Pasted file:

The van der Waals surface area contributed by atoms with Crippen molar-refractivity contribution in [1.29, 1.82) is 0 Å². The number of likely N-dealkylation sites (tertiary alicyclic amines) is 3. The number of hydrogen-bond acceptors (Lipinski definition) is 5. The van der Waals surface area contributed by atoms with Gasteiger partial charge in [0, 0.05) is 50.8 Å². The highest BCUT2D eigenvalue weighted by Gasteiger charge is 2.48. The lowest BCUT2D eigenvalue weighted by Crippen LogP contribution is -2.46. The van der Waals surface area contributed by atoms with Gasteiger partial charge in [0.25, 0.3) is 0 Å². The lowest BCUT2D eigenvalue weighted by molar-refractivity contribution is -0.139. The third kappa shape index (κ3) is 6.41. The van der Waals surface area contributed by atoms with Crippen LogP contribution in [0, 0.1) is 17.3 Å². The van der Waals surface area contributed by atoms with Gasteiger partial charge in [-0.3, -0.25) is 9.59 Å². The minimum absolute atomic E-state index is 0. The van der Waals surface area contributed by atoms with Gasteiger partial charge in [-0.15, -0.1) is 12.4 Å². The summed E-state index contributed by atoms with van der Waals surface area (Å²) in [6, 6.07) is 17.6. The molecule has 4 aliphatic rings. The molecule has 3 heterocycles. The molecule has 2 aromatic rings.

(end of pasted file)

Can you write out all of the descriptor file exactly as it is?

The van der Waals surface area contributed by atoms with Crippen molar-refractivity contribution in [1.29, 1.82) is 0 Å². The number of likely N-dealkylation sites (tertiary alicyclic amines) is 3. The number of hydrogen-bond acceptors (Lipinski definition) is 5. The van der Waals surface area contributed by atoms with Gasteiger partial charge in [0, 0.05) is 50.8 Å². The highest BCUT2D eigenvalue weighted by Gasteiger charge is 2.48. The lowest BCUT2D eigenvalue weighted by Crippen LogP contribution is -2.46. The van der Waals surface area contributed by atoms with Gasteiger partial charge in [0.25, 0.3) is 0 Å². The lowest BCUT2D eigenvalue weighted by molar-refractivity contribution is -0.139. The third kappa shape index (κ3) is 6.41. The van der Waals surface area contributed by atoms with Crippen LogP contribution in [0, 0.1) is 17.3 Å². The van der Waals surface area contributed by atoms with Gasteiger partial charge in [-0.3, -0.25) is 9.59 Å². The minimum absolute atomic E-state index is 0. The van der Waals surface area contributed by atoms with Gasteiger partial charge in [-0.15, -0.1) is 12.4 Å². The summed E-state index contributed by atoms with van der Waals surface area (Å²) in [6, 6.07) is 17.6. The molecule has 4 aliphatic rings. The molecule has 3 heterocycles. The molecule has 2 aromatic rings.